LEDs shining a light on interior design

Advances in LED lighting are promising not only to brighten our homes, but also spark our imaginations.

Mary Breckenridge


So perhaps you thought the lighting at the recent Summer Olympics’ opening and closing ceremonies was cool?

Well, get ready to be wowed right in your own home. Advances in LED lighting are promising not only to brighten our homes, but also spark our imaginations.

LEDs are freeing lighting designers from the constraints of conventional bulbs, and those designers are responding with products that could change how we think about lighting a room.

Picture lighted wall panels that respond to our movements, windows that morph into lighting sources and starry arrays suspended from the ceiling.

Those sorts of innovations are probably years away from common residential use.

But some are already starting to find their way into hospitality and other business settings, and even into some high-end homes.

They’re possible because of the unusual properties of LEDs.

LEDs are light-emitting diodes, semiconductor devices that light up when electrical current passes through. We’ve become familiar with them in such uses as traffic lights and automotive lighting, and lately they’ve been inching into the home in such forms as under-counter lighting, recessed lighting and even replacement light bulbs.

But the Olympic ceremonies showed us that LEDs have a wow factor, too.

LEDs lighted the Olympic rings and gave the wings of costumed characters an ethereal glow.

Mounted on stadium seats, LEDs made the audience part of a digital light show that pulsed with vibrant colour  and flashed messages around the arena.

An LED is tiny, about one-fourth the size of your pinkie fingernail. It takes a number of LEDs to produce the light of a conventional light bulb, but those teeny light sources can be arrayed in interesting ways.

“You’re seeing a lot of creativity,” said Jeff Dross, corporate director of education and industry trends at Kichler Lighting.

“…Essentially, a designer is unleashed at this point.”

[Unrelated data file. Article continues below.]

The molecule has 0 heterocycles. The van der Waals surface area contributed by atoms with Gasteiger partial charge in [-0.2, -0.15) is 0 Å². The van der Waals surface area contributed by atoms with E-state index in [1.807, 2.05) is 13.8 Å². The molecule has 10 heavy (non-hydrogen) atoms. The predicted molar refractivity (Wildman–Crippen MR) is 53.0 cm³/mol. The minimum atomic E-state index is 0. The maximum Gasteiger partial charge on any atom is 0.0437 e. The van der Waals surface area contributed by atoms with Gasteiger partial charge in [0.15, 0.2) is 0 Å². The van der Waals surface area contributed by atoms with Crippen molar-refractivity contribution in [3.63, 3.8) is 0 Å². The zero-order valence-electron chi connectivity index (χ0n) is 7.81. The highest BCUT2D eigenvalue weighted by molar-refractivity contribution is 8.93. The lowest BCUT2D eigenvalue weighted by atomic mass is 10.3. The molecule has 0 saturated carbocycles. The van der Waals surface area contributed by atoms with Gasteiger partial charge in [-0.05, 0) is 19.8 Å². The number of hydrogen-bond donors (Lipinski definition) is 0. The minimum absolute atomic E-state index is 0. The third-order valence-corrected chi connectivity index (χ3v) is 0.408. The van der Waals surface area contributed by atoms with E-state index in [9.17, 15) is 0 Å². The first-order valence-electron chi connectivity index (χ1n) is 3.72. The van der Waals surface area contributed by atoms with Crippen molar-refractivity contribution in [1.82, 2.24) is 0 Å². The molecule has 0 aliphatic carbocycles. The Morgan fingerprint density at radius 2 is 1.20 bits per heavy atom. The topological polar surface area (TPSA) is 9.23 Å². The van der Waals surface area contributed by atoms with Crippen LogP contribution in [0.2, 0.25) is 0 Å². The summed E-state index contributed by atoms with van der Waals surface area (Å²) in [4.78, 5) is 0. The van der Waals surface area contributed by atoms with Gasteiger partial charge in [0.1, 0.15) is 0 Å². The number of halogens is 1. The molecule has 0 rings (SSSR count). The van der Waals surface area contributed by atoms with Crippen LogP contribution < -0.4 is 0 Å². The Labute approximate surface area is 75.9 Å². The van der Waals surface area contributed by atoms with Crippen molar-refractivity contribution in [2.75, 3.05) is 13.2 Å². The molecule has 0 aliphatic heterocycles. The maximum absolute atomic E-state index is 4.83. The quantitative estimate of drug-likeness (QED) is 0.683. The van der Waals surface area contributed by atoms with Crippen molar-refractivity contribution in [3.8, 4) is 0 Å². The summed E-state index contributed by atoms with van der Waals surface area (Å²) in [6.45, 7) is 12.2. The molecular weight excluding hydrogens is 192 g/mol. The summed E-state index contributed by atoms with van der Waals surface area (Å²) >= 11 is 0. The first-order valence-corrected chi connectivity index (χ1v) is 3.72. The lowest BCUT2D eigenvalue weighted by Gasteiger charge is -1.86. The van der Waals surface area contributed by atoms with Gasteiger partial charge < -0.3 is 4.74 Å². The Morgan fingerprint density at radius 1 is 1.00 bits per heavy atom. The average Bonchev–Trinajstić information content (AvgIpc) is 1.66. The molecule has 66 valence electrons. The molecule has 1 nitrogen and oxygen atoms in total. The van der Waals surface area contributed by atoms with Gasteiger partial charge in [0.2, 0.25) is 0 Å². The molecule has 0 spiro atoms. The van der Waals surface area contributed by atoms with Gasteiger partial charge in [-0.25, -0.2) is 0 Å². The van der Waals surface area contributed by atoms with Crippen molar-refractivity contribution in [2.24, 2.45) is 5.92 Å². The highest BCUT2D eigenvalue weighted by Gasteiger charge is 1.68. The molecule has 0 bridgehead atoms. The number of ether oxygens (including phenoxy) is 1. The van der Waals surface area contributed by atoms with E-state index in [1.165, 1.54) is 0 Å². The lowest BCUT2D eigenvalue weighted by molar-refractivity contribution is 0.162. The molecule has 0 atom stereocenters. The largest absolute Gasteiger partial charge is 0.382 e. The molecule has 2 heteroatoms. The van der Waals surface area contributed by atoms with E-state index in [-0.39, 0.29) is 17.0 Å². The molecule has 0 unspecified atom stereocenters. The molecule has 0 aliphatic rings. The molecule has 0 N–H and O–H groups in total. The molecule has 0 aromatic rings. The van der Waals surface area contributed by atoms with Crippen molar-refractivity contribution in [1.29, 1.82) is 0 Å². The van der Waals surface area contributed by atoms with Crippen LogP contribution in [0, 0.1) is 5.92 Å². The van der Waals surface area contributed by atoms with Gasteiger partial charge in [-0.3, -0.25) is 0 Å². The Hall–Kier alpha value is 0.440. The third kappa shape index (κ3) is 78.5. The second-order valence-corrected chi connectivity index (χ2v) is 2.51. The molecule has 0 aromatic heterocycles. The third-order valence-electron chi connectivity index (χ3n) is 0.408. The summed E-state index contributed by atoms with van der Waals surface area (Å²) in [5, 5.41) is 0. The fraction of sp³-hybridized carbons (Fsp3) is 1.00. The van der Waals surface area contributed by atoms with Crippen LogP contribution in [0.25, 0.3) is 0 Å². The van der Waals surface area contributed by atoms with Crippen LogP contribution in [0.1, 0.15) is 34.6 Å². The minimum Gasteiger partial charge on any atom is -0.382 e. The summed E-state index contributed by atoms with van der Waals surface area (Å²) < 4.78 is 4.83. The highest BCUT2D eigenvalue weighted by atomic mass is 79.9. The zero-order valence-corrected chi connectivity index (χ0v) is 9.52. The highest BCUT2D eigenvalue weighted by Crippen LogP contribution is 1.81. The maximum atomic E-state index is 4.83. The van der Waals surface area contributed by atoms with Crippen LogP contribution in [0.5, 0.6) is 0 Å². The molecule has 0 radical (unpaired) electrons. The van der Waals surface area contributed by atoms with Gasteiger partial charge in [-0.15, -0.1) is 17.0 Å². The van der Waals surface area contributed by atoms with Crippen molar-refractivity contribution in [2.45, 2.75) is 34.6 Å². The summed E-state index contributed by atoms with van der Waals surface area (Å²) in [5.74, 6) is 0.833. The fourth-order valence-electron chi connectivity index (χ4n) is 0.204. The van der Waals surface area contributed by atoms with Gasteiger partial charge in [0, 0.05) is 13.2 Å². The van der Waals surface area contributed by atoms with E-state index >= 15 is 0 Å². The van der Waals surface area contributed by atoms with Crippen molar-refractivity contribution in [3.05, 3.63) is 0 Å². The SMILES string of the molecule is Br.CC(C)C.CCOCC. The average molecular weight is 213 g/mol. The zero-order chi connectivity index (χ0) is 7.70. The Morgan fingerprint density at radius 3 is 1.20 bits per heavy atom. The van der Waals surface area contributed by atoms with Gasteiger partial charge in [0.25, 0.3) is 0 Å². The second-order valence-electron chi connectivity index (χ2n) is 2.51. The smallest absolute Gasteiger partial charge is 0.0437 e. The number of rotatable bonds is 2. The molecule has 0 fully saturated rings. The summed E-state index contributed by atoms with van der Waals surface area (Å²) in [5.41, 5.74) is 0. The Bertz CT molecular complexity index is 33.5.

Take, for example, the edge-lighted panels that  GE Lighting Solutions unveiled last year. They’re thin, transparent acrylic panels rimmed with LEDs, which illuminate the acrylic when they’re turned on.

The panels can be recessed in a ceiling or wall or suspended from a ceiling like a sleek, contemporary chandelier.

Kichler is starting to incorporate LEDs into its lighting fixtures, Dross said.

It recently introduced an ultra-thin wall sconce and is planning to come out with an LED chandelier in a few months, although he said details are hush-hush.

The sconce is noteworthy in that it’s only about 2 inches deep, so it doesn’t extend far into the room—“almost like a framed picture on a wall,” Dross said.

That makes it compliant with the Americans With Disabilities Act, which limits how far a fixture can protrude so it won’t endanger people without sight, he explained.

Perhaps the biggest innovations promise to come from a type of LED called an organic light-emitting diode.

Whereas an LED produces a point of light, an OLED is a plane that lights up, explained Joe Rey-Barreau, who teaches lighting design at the University of Kentucky and is a spokesman for the American Lighting Association.

OLEDs produce a homogenous, diffused light that’s easy to look at directly, said Angela Hohl-AbiChedid, an OLED expert with Philips Lighting.

They’re less than one-tenth-inch thick and getting thinner, and they’re lightweight and cool to the touch, she said.

Philips’ largest OLED is four inches square, but they can be customized in a variety of sizes and shapes, such as rectangles, circles and ovals.

Lighting designers are capitalizing on the qualities of OLEDs to create innovative lighting products.

For example, WAC Lighting’s new Vela chandelier is a contemporary fixture that incorporates 24 OLEDs. Twelve shine upward to create a glow overhead, and the other 12 shine downward to illuminate the surface below.

The chandelier produces 2,040 lumens of light, a little less than the light output of one conventional, 150-watt incandescent bulb. But it uses only about 58 watts of electricity to do so, according to the company.

Even more intriguing are light sources that are unlike anything we’ve seen before.

Philips Lighting has already introduced a mirror made of OLED panels, which produces diffused illumination when the OLEDs are lighted and becomes a mirrored surface when they’re off, Hohl-AbiChedid said.

The mirror even senses when someone approaches and turns off some of the lights, she said.

Philips has also produced OLED wall panels that respond to the movements of the people in the room. The panels, about 8.5  feet wide by 4.5 feet tall, contain more than 1,000 small OLEDs that translate movements into a show of light.

The OLEDs provide both a warm glow to the room and a source of entertainment—“very gentle, very elegant, but very much fun,” Hohl-AbiChedid said.

(You can see a video of the panels and other examples of Philips’ OLED lighting innovations at http://tinyurl.com/ledphilips.)

And even more dramatic effects are on their way.

WAC and Philips are both developing OLEDs that will be transparent when they’re turned off.

“Imagine what that would do…in windows,” said Shelley Wald, the company’s president.

Eventually, flexible OLEDs, which could be bent into three-dimensional shapes and wrapped around columns, will be available, Hohl-AbiChedid said.

Don’t expect that kind of innovation at your local big box store anytime soon. WAC’s OLED lighting fixtures, for example, start at $500 a panel, and Philips’ wall panels are around $70,000—not exactly mass-market products yet.

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